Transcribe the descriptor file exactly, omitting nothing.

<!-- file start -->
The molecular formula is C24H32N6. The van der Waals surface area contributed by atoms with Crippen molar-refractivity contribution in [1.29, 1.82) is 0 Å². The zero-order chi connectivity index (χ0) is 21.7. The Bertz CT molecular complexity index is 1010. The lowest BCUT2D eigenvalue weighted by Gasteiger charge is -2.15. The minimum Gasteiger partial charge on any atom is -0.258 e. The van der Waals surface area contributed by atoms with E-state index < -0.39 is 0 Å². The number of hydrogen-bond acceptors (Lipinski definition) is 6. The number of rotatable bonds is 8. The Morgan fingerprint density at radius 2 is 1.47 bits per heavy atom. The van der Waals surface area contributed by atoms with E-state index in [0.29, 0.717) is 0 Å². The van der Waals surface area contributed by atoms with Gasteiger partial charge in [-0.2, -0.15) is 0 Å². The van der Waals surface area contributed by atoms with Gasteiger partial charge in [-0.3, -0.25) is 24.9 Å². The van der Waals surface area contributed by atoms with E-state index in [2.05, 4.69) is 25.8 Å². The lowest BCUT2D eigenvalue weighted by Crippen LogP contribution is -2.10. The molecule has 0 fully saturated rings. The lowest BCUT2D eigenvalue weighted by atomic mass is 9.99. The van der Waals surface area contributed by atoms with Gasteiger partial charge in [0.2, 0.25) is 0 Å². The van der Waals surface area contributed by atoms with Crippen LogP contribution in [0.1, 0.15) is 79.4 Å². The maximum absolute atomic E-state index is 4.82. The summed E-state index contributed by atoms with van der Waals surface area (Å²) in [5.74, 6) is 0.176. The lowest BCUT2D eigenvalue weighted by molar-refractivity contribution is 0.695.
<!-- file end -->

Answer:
The molecular formula is C24H32N6. The van der Waals surface area contributed by atoms with Crippen molar-refractivity contribution in [1.29, 1.82) is 0 Å². The zero-order chi connectivity index (χ0) is 21.7. The Bertz CT molecular complexity index is 1010. The lowest BCUT2D eigenvalue weighted by Gasteiger charge is -2.15. The minimum Gasteiger partial charge on any atom is -0.258 e. The van der Waals surface area contributed by atoms with E-state index < -0.39 is 0 Å². The number of hydrogen-bond acceptors (Lipinski definition) is 6. The number of rotatable bonds is 8. The Morgan fingerprint density at radius 2 is 1.47 bits per heavy atom. The van der Waals surface area contributed by atoms with E-state index in [0.29, 0.717) is 0 Å². The van der Waals surface area contributed by atoms with Gasteiger partial charge in [-0.2, -0.15) is 0 Å². The van der Waals surface area contributed by atoms with Gasteiger partial charge in [-0.3, -0.25) is 24.9 Å². The van der Waals surface area contributed by atoms with E-state index in [2.05, 4.69) is 25.8 Å². The lowest BCUT2D eigenvalue weighted by Crippen LogP contribution is -2.10. The molecule has 0 fully saturated rings. The lowest BCUT2D eigenvalue weighted by atomic mass is 9.99. The van der Waals surface area contributed by atoms with Gasteiger partial charge in [0.2, 0.25) is 0 Å². The van der Waals surface area contributed by atoms with Crippen LogP contribution in [0.1, 0.15) is 79.4 Å². The maximum absolute atomic E-state index is 4.82. The summed E-state index contributed by atoms with van der Waals surface area (Å²) in [5.74, 6) is 0.176. The lowest BCUT2D eigenvalue weighted by molar-refractivity contribution is 0.695.